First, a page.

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Protecting Protest with Privacy for Social Movements

Surveillance threatens citizen activism

By Glencora Borradaile, Associate Professor and Associate School Head, Electrical Engineering and Computer Science

Glencora Borradaile

Free expression is essential to democracy. The freedom to engage in meaningful protest, civil disobedience and direct action allows us to challenge oppressive social structures and bring about liberating social change. While the global surveillance programs disclosed, for example, by Edward Snowden in 2013 presented a massive challenge to any individual or organization working to change the status quo, there is hope in the ability to hide private correspondence from prying eyes through encryption. To gain perspective on the significance of this technology, it helps to step back in time.

In 1976, the Senate Select Committee on Intelligence reprimanded the United States government for adopting “tactics of totalitarian regimes” through the FBI’s COINTELPRO program — tactics that resemble kindergarten versions of modern-day global surveillance and interference methods. COINTELPRO disrupted many Civil Rights-era social movements, labeling those engaged in civil disobedience (including Martin Luther King Jr.) as members of hate groups. COINTELPRO tactics of suppression capitalized on information from old-school spying to harass and persecute social-movement activists. 

These tactics are still in use today by governments and corporations. However, they no longer depend on information from costly and risky human infiltrators and spies. Social-movement adversaries can now access troves of data to mount a campaign of suppression. Surveillance-driven counterintelligence programs targeting activists are in widespread use today, most notoriously deployed against those working to stop the construction of the Dakota Access Pipeline. The Cambridge Analytica scandal made clear the dangers of detailed knowledge of users’ social media lives to the democratic process itself.

While it may seem hopeless to achieve privacy in a state of global surveillance, we have more options than we did in 2013. Then, fewer than 30% of webpages were loaded with the https protocol, which keeps information private from third parties; now over 80% of webpages are. In 2013, one of the only ways to communicate privately online was through a software tool known as PGP email encryption, which is notoriously difficult to adopt. Now, there are dozens of secure messaging apps that provide private, encrypted communications by default and services for private collaborative editing, cloud storage and audio and video calls. Tools like Signal, Keybase and Cryptpad guarantee that the information you share through them is end-to-end encrypted: only available to you and the people you choose to communicate with, not to the provider of the service or an eavesdropping third party.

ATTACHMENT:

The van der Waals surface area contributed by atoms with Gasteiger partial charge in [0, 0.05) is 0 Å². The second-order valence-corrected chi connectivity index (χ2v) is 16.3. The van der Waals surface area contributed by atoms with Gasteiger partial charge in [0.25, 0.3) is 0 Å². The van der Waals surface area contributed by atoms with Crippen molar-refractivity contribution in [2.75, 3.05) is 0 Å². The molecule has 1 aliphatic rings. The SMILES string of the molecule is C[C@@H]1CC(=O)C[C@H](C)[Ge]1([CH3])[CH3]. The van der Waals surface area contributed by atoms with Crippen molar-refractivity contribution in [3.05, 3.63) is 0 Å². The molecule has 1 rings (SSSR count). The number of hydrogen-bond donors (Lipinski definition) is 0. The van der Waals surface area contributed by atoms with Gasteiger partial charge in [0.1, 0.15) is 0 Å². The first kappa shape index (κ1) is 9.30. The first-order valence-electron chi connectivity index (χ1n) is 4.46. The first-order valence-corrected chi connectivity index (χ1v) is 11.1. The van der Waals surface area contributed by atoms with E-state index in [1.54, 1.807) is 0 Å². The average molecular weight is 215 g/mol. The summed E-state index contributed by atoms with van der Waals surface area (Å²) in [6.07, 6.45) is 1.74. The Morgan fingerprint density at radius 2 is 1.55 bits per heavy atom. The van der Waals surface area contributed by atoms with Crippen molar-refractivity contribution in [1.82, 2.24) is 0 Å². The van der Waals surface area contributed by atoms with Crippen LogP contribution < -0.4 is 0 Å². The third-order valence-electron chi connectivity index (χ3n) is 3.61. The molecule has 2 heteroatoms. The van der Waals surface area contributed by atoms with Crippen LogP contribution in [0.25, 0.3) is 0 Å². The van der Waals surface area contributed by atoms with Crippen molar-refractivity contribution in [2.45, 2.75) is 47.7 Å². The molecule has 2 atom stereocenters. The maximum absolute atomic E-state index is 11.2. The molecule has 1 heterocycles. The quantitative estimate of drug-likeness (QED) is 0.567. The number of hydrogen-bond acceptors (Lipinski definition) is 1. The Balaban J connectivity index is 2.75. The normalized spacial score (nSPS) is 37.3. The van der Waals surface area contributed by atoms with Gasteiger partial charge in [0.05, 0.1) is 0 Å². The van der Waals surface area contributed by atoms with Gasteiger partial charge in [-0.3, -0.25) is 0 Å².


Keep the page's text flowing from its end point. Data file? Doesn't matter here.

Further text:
Through a recently funded National Science Foundation grant, OSU sociologist Kelsy Kretschmer and I are working to understand how grassroots social movements adopt digital security measures. This work grew out of a partnership with the Eugene-based Civil Liberties Defense Center to provide digital security support to environmental and social justice activists. We have already found that key factors to adopting encrypted communications are understanding of the risks of surveillance and the motivation to evade it. Online, people often face a loss of convenience as they adopt privacy-preserving tools and must commit to their continued use in the face of addictive (and often privacy-degrading) tools being constantly deployed by mainstream, profit-driven tech companies. 

While there may always be a security-convenience divide, developers and users can work together to create space for truly free expression.

By Nick Houtman

Nick Houtman is director of research communications at OSU and edits Terra, a world of research and creativity at Oregon State University. He has experience in weekly and daily print journalism and university science writing. A native Californian, he lived in Wisconsin and Maine before arriving in Corvallis in 2005.